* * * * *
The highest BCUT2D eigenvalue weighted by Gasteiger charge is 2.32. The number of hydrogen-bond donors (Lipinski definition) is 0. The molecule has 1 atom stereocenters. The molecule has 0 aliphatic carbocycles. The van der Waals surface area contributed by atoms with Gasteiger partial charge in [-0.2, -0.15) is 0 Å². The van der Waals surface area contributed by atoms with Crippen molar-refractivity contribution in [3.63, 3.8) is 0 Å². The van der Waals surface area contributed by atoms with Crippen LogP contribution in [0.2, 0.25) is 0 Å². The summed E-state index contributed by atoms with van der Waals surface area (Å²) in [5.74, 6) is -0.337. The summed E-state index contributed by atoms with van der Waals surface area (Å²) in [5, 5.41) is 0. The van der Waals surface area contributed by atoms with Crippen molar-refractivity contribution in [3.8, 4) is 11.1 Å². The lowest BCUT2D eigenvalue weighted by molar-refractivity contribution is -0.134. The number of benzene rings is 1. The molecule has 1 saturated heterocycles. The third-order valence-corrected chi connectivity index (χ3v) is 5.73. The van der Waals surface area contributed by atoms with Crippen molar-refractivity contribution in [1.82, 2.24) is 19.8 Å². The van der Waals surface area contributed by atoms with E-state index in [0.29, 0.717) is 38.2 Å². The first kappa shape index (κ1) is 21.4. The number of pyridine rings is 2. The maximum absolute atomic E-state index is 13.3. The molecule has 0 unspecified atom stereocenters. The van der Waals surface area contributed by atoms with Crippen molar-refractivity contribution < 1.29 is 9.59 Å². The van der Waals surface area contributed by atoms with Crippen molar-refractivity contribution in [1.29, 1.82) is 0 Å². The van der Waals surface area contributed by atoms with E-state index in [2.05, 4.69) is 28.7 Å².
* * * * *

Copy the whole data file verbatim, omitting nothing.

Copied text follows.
The highest BCUT2D eigenvalue weighted by Gasteiger charge is 2.32. The number of hydrogen-bond donors (Lipinski definition) is 0. The molecule has 1 atom stereocenters. The molecule has 0 aliphatic carbocycles. The van der Waals surface area contributed by atoms with Gasteiger partial charge in [-0.2, -0.15) is 0 Å². The van der Waals surface area contributed by atoms with Crippen molar-refractivity contribution in [3.63, 3.8) is 0 Å². The van der Waals surface area contributed by atoms with Crippen LogP contribution in [0.2, 0.25) is 0 Å². The summed E-state index contributed by atoms with van der Waals surface area (Å²) in [5.74, 6) is -0.337. The summed E-state index contributed by atoms with van der Waals surface area (Å²) in [5, 5.41) is 0. The van der Waals surface area contributed by atoms with Crippen molar-refractivity contribution in [3.8, 4) is 11.1 Å². The lowest BCUT2D eigenvalue weighted by molar-refractivity contribution is -0.134. The number of benzene rings is 1. The molecule has 1 saturated heterocycles. The third-order valence-corrected chi connectivity index (χ3v) is 5.73. The van der Waals surface area contributed by atoms with Crippen molar-refractivity contribution in [1.82, 2.24) is 19.8 Å². The van der Waals surface area contributed by atoms with E-state index in [0.29, 0.717) is 38.2 Å². The first kappa shape index (κ1) is 21.4. The number of pyridine rings is 2. The maximum absolute atomic E-state index is 13.3. The molecule has 0 unspecified atom stereocenters. The van der Waals surface area contributed by atoms with Crippen molar-refractivity contribution < 1.29 is 9.59 Å². The van der Waals surface area contributed by atoms with Crippen molar-refractivity contribution in [1.29, 1.82) is 0 Å². The van der Waals surface area contributed by atoms with E-state index in [2.05, 4.69) is 28.7 Å².